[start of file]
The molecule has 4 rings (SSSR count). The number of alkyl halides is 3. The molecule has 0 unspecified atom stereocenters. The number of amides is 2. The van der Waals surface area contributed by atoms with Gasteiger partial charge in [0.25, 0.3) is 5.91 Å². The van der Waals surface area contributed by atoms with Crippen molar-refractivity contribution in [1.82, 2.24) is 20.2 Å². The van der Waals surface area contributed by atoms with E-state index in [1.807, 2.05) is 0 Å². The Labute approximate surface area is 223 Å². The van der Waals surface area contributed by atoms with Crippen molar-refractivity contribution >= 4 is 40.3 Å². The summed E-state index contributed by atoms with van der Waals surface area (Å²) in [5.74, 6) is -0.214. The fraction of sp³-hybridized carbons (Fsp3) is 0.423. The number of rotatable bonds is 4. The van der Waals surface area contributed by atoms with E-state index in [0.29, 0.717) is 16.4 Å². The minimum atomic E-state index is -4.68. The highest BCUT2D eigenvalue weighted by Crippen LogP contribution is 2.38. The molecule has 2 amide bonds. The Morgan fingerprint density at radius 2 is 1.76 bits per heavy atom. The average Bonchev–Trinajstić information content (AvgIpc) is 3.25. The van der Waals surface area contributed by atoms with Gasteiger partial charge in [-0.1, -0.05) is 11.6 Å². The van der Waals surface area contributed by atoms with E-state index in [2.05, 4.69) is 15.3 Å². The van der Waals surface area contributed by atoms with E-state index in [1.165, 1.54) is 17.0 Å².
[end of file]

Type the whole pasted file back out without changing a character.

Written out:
The molecule has 4 rings (SSSR count). The number of alkyl halides is 3. The molecule has 0 unspecified atom stereocenters. The number of amides is 2. The van der Waals surface area contributed by atoms with Gasteiger partial charge in [0.25, 0.3) is 5.91 Å². The van der Waals surface area contributed by atoms with Crippen molar-refractivity contribution in [1.82, 2.24) is 20.2 Å². The van der Waals surface area contributed by atoms with E-state index in [1.807, 2.05) is 0 Å². The Labute approximate surface area is 223 Å². The van der Waals surface area contributed by atoms with Crippen molar-refractivity contribution >= 4 is 40.3 Å². The summed E-state index contributed by atoms with van der Waals surface area (Å²) in [5.74, 6) is -0.214. The fraction of sp³-hybridized carbons (Fsp3) is 0.423. The number of rotatable bonds is 4. The van der Waals surface area contributed by atoms with E-state index in [0.29, 0.717) is 16.4 Å². The minimum atomic E-state index is -4.68. The highest BCUT2D eigenvalue weighted by Crippen LogP contribution is 2.38. The molecule has 2 amide bonds. The Morgan fingerprint density at radius 2 is 1.76 bits per heavy atom. The average Bonchev–Trinajstić information content (AvgIpc) is 3.25. The van der Waals surface area contributed by atoms with Gasteiger partial charge in [-0.1, -0.05) is 11.6 Å². The van der Waals surface area contributed by atoms with E-state index in [2.05, 4.69) is 15.3 Å². The van der Waals surface area contributed by atoms with E-state index in [1.165, 1.54) is 17.0 Å².